McDonald’s was the second-largest private-sector employer in the world as of 2015. Ninety-five percent of its American restaurants are operated by franchisees, a model that has allowed the company to distance itself from the 850,000 fast-food workers who wear the McDonald’s uniform. During the administrative law trial, which began in 2016, lawyers for McDonald’s argued, according to court filings, that their client bore no responsibility for Caldwell’s firing because he worked only for a local McDonald’s franchise called Jo-Dan.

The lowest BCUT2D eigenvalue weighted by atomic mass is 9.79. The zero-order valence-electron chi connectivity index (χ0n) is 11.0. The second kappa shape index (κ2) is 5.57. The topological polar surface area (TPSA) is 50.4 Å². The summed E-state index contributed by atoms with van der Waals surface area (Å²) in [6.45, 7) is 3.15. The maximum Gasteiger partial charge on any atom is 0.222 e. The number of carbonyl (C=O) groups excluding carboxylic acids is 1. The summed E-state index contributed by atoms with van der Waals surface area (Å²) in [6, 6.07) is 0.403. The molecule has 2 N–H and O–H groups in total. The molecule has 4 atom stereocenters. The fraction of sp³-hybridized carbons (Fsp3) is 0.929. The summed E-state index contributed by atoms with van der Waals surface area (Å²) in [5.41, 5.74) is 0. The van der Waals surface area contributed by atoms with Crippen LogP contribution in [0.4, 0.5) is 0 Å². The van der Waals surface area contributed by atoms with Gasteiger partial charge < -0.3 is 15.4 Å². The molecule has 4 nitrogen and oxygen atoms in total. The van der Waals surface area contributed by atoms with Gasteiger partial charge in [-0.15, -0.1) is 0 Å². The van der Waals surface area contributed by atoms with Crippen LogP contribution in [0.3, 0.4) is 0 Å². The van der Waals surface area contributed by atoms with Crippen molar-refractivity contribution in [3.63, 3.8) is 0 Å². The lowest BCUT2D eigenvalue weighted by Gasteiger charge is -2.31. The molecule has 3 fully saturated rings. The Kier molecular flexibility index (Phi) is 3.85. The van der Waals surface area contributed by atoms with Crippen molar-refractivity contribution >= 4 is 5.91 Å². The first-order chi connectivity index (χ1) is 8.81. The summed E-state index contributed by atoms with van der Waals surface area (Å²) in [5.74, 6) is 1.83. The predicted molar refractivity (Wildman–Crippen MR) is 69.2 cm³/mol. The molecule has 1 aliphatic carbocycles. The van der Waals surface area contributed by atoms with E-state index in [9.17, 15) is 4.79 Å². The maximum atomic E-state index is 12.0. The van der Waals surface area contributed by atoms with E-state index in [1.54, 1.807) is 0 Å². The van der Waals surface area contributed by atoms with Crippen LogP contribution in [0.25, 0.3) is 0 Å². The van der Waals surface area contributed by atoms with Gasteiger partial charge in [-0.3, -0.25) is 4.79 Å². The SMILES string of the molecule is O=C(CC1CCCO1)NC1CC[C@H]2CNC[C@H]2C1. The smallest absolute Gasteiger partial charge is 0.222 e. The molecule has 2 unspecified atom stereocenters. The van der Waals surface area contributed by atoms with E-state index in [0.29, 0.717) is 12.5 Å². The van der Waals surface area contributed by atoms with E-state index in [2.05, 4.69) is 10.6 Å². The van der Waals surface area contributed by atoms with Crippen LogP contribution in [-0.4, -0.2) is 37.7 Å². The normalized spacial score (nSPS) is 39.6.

The N.L.R.B. challenged McDonald’s’ premise, arguing that McDonald’s jointly employed Caldwell and helped undercut the Fight for $15. The N.L.R.B. presented evidence showing McDonald’s’ corporate employees helping franchisees, including Jo-Dan, fight off unionization. In emails and text messages, the company connected franchisees with a hotline for legal advice from the law firm Littler Mendelson, and circulated the names of pro-union workers. In Philadelphia, the regional director of employee relations for McDonald’s, Maggie Calabrese, wrote a memo about the firing of Caldwell and others, noting a call she had with the franchise operator, John Dawkins: “I shared with John the benefits of working with” an anti-union consultant that McDonald’s recommended, she wrote.